INDIANAPOLIS, Ind. --Indianapolis is one of the most dangerous cities in the nation.
According to a new study by 24/7 Wall St., 2015 FBI crime data ranks Indianapolis as 13th of all major cities for violent crime.
“Wow,” says Reverend Malachi Walker with a shake of his head. “The only word I can say is wow.”
Researchers found the city’s rates for robberies, aggravated assaults rapes and murders were all well above the national average in 2015. Most violent crime rates are even higher this year.
“We have to reach out to our young people because they’re killing and also they’re being killed,” says Walker.
Walker and IMPD Chief Troy Riggs both say this may only be the beginning.
“As we came here and we saw the issues that we were facing, that we were going to have to reallocate people, that we were going to have to be more aggressive and targeted in our approach,” says Riggs. “I said then and the mayor has said many times, it could get worse before it gets better.”
So far this year, there have been 116 murders in the city of Indianapolis. That’s up from 97 this time last year.
Keep in mind, 2015 was the deadliest year ever for the city. It’s a record Riggs knows could fall this year.
“I think you can see as we’ve put more stress on the streets, more officers on the streets, using that information from citizens, we’ve made some significant arrests,” says Riggs. “It drove crime down short-term, but long-term I said they would always adjust. They’re adjusting now.”
Both fatal and non-fatal shootings are on track to be higher this year than last. There have been 366 non-fatal shootings, 24 more than at this time.
“We have to do something because the bad guys are out there and they’re going to keep coming and we have to keep fighting back,” says Walker.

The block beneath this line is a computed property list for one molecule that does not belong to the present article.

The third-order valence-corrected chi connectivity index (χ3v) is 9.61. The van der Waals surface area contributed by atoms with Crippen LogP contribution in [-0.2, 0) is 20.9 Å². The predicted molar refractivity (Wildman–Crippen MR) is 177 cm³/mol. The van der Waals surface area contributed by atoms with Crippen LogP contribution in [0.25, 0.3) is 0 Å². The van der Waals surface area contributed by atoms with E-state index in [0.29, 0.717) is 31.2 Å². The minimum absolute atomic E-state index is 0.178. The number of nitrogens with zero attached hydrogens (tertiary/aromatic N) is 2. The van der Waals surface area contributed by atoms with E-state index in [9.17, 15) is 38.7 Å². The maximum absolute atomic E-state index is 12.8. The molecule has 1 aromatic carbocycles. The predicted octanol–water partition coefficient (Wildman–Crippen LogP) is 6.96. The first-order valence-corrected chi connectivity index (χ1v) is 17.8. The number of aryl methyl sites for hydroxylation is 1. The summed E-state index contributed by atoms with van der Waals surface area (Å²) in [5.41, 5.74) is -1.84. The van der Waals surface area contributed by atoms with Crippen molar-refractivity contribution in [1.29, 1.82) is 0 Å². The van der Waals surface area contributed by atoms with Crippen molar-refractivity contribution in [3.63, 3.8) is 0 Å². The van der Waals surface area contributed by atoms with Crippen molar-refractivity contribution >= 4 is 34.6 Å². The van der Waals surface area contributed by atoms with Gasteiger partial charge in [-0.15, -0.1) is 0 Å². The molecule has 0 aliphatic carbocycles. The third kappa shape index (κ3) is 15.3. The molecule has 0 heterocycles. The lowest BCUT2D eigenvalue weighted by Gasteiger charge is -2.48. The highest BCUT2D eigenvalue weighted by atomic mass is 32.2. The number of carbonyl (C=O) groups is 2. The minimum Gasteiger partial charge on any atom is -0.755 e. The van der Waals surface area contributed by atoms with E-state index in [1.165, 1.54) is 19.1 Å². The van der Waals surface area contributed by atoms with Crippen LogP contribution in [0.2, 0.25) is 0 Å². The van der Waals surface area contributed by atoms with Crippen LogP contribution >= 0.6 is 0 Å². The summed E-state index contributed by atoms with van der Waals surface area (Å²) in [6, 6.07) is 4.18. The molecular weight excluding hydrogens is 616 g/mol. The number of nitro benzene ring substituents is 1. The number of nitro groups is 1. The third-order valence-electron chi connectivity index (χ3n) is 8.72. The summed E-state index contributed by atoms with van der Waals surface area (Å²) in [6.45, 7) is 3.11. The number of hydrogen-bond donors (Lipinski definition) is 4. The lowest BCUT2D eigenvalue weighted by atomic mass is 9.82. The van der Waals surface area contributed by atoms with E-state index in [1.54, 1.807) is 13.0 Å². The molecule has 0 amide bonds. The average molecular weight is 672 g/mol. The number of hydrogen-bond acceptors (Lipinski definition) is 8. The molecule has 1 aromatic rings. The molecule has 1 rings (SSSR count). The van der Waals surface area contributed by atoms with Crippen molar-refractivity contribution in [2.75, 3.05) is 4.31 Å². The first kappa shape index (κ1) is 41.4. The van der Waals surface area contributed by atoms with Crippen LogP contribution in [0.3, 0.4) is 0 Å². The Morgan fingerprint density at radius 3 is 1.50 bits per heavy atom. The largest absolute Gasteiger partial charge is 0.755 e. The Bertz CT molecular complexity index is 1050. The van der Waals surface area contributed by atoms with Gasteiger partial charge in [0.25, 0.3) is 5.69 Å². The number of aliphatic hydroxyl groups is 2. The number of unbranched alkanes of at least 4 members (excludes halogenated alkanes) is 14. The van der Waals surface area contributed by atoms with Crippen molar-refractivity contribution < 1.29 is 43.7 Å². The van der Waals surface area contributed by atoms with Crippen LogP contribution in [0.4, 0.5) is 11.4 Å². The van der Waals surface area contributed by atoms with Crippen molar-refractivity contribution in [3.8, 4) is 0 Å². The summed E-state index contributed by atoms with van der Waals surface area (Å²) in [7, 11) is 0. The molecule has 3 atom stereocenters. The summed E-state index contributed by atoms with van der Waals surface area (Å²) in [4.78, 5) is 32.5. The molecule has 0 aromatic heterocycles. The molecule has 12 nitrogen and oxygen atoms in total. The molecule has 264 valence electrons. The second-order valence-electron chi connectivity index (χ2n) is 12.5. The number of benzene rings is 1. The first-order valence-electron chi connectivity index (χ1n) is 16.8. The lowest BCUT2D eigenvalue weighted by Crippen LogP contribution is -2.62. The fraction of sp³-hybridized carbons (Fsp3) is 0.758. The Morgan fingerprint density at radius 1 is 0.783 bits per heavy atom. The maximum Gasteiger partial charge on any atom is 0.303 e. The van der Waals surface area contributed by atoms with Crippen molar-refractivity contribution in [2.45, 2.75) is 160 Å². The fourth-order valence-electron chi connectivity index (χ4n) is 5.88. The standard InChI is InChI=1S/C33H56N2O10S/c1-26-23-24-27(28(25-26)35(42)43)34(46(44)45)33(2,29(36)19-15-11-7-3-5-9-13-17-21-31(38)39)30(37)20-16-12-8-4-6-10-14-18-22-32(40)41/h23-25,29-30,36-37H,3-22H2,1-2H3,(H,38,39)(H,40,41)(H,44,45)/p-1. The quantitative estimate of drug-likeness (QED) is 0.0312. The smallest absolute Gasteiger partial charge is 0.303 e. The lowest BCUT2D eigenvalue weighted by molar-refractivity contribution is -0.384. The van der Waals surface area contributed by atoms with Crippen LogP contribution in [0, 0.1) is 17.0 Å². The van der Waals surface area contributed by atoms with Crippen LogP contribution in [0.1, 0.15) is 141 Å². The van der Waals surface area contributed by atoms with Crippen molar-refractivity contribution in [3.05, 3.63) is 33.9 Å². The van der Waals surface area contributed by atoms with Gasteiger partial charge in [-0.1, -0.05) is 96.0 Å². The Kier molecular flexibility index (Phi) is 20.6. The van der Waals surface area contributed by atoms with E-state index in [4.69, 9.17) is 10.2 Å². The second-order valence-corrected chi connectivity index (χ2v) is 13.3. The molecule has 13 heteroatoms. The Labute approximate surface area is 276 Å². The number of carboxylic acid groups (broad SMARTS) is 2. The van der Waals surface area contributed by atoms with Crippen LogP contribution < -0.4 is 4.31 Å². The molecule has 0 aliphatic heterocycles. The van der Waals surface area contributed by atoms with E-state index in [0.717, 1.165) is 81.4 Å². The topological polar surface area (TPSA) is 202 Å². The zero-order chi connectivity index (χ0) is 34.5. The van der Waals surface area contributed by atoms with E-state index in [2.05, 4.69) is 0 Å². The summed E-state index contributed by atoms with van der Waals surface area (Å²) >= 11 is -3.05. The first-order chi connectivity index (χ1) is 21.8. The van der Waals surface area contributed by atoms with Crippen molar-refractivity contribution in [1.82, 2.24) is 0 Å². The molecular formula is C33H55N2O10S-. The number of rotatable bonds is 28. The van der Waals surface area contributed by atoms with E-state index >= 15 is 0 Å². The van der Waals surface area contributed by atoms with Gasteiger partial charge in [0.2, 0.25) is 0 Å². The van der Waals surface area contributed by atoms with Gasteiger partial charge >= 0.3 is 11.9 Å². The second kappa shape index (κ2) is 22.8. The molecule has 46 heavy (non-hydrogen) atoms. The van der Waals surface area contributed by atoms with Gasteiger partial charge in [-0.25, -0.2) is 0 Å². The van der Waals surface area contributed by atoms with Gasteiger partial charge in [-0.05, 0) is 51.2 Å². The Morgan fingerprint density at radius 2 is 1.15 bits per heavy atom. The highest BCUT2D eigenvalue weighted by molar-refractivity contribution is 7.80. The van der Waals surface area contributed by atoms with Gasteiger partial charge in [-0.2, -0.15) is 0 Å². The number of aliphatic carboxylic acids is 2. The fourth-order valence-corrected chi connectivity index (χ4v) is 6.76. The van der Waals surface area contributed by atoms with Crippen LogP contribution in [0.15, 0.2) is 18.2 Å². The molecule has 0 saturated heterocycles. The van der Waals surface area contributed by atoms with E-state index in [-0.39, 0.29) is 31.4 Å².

Both men agree battling economic issues is key. The research backs them up.
In almost every one of America’s most dangerous cities, unemployment and poverty were both high. Indianapolis is no exception.
Riggs says our most crime-heavy neighborhoods have depression-era levels of poverty, which is why Riggs’ strategy includes continuing to work on connecting people, especially those in high-crime neighborhoods, to social services.
Some issues though, he says, won’t be easily solved with resources or additional officers. He sees many homicides happening because some lack coping skills.
“We have actually had people die in this city over someone didn’t like the way another individual was parked in the alley,” recounts Riggs. “They could still get through the alley; they just didn’t like the way that they were parked. They had an argument, someone pulled out a gun and shot that individual.”
Riggs also remembers a recent near-fatal incident. Two men had an argument over the last beer at a bar. In anger, one man grabbed a box cutter and cut the other so many times that now he’s in critical condition.
“Those are the types of issues that we’re dealing with as a society, that it doesn’t matter whether we have 1600 officers or 3600 officers, there’s only so much we can do in those situations,” says Riggs.
Walker with his “Young Men Inc.” group, is also focusing on giving young people more to do.
“There’s an old saying that says that ‘an idle mind is a devil’s playground,’” says Walker. “We need to give them some positive things to do in our community because if they don’t get involved in something, then the things that they will get involved in might be something we regret later.”
Walker also works to connect police officers and young men in the neighborhood of his church. He believes changing their attitudes about talking to police when they see something is critical.
“We just really have to look out for one another and begin to report those things that look a little suspicious in our neighborhoods and I really believe we can make a dent in this crime,” says Walker.